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Tuesday, May 26, 2015
A new (computer) chess champion is crowned
A new (computer) chess champion is crowned, and the continued demise of human Grandmasters
It’s almost 18 years since IBM’s Deep Blue famously beat Garry Kasparov at chess, becoming the first computer to defeat a human world champion. Since then, as you can probably imagine, computers have firmly cemented their lead over puny, fallible meatbags — Garry Kasparov is still considered by many to be the greatest chess player ever, while computers are only getting more and more powerful. Today, following the completion of TCEC Season 7, we have a new computer chess world champion. Called Komodo, the software can reach an Elo rating as high as 3304 — about 450 points higher than Kasparov, or indeed any human brain currently playing chess.
In 1996, IBM’s Deep Blue chess computer lost to Garry Kasparov — then the top-rated chess player in the world. In the 1997 rematch, following some software tweaks (and ironically, perhaps thanks to a very fateful software bug), Deep Blue won. Over the next few years, humans and computers traded blows — but eventually, by 2005-2006, computer chess programs were solidly in the lead. Today’s best chess programs can easily beat out the world’s best human chess players, even when they’re run on fairly conventional hardware (a modern multi-core CPU).
The supremacy of machine over man is mostly down to two factors: Moore’s law (i.e. computer chips doubling in complexity every two-ish years), and improvements to the underlying software. In computer chess circles, Moore’s law is thought to add around 50 Elo rating points every two years — or about 450 points in the 18 years since Kasparov was beaten. Iterative versions of computer chess software can also boost the Elo rating somewhat: The new world champion, Komodo 8, has an Elo rating that’s around 60 points higher than Komodo 7a using the same hardware. It’s also worth noting that most of these chess programs are being run on fairly small computers, usually on 4 CPUs or less — while Deep Blue was a bone fide supercomputer (the 259th fastest computer in 1997, in fact).
Current top computer chess programs, according to CCRL (December 2014). These ranks were confirmed by season 7 of TCEC.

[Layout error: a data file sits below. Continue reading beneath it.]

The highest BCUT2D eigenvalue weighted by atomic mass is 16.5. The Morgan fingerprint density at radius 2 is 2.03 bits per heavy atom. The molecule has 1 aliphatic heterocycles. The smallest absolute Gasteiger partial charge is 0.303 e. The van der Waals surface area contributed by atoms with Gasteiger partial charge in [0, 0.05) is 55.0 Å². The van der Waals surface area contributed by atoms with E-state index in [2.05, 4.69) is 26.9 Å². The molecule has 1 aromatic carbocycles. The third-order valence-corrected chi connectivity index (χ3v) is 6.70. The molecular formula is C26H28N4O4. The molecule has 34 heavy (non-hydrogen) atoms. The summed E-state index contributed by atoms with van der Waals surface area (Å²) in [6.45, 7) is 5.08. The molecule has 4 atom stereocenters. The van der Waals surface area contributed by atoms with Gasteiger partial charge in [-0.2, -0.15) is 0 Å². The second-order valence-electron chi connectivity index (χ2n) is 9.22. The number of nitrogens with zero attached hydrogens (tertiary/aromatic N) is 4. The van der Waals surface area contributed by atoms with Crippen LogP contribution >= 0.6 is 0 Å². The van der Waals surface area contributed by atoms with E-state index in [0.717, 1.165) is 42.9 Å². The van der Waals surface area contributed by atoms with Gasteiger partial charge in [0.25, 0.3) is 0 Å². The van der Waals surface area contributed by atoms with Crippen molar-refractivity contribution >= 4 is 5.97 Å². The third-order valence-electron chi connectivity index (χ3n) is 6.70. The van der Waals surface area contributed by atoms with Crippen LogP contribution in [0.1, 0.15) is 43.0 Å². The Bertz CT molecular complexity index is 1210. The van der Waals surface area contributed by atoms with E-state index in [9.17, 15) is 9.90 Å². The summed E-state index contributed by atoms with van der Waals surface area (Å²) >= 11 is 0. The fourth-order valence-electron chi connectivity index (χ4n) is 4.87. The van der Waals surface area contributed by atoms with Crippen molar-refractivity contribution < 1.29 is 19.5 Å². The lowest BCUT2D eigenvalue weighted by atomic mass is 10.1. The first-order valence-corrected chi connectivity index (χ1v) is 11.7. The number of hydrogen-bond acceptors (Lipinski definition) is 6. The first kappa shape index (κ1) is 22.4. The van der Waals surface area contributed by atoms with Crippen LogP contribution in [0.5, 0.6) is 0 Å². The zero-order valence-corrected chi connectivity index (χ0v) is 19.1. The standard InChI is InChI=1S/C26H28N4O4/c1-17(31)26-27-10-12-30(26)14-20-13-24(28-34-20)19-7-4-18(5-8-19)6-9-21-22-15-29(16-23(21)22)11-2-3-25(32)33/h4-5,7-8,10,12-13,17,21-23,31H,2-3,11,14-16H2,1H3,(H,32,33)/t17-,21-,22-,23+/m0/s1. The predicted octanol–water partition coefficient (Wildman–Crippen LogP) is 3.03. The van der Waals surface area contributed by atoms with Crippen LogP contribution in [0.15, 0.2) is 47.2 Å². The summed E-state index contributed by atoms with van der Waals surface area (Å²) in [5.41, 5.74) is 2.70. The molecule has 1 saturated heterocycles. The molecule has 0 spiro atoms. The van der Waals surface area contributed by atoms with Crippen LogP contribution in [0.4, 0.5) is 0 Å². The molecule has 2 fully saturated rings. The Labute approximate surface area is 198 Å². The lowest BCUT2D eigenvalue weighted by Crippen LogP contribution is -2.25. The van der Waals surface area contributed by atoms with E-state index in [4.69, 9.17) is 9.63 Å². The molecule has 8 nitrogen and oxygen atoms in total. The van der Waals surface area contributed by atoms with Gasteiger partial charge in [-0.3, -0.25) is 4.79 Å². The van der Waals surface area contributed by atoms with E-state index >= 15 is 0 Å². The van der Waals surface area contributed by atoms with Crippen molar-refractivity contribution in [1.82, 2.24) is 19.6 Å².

Anyway, as computers began to clearly outstrip human chess players, there was little point in continuing to pitch them against each other. As a result, there are now computer-only chess leagues, where the top chess programs play against each other, for all eternity — or at least until the guy running the league turns his computer off, anyway. The CCRL is probably the most detailed/involved of such leagues, but there’s also the IPON and CEGTtoo. As far crowning some kind of winner, however, the Thoresen Chess Engines Competition (TCEC) is regarded by some as the de facto computer chess championship.
IBM Watson, shown here with a hairy British person captured within, is a spiritual successor of Deep Blue.
Season 7 of the TCEC concluded a couple of days ago, with Komodo 8 just managing to beat the reigning champion, Stockfish 5. You can actually watch the whole season via the TCEC web UI if you like — or any of the previous seasons, for that matter. Komodo’s rise to the top of the charts is most likely due to chess Grandmaster Larry Kaufman joining the development team. Kaufman is very good at evaluation — the value of a particular position of chess pieces — rather than depth (thinking dozens of moves ahead). Likewise, Komodo relies more on evaluation than depth, which results in it playing an interesting, highly positional style. Seemingly, given Komodo’s universal ranking as the top chess program, this evaluative technique seems to be working out quite well.
I’ll leave you with a fun, human-computer chess-related anecdote. In the first game of the 1997 rematch between Garry Kasparov and Deep Blue, the computer (reportedly) encountered a bug. This bug resulted in Deep Blue performing a fail-safe move — but Kasparov didn’t know about the bug, and he couldn’t work out what Deep Blue was trying to do with the move, and so he mistakenly concluded that the computer was better than him. He won the first game, but was on tilt for the second game due to the bug, resulting in him accusing IBM of cheating and eventually resigning the game — and later, losing the match. If you have 15 minutes to spare, I strongly suggest watching FiveThirtyEight’s short documentary about the Kasparov-Deep Blue rematch and the software bug that ultimately defeated the world’s greatest chess player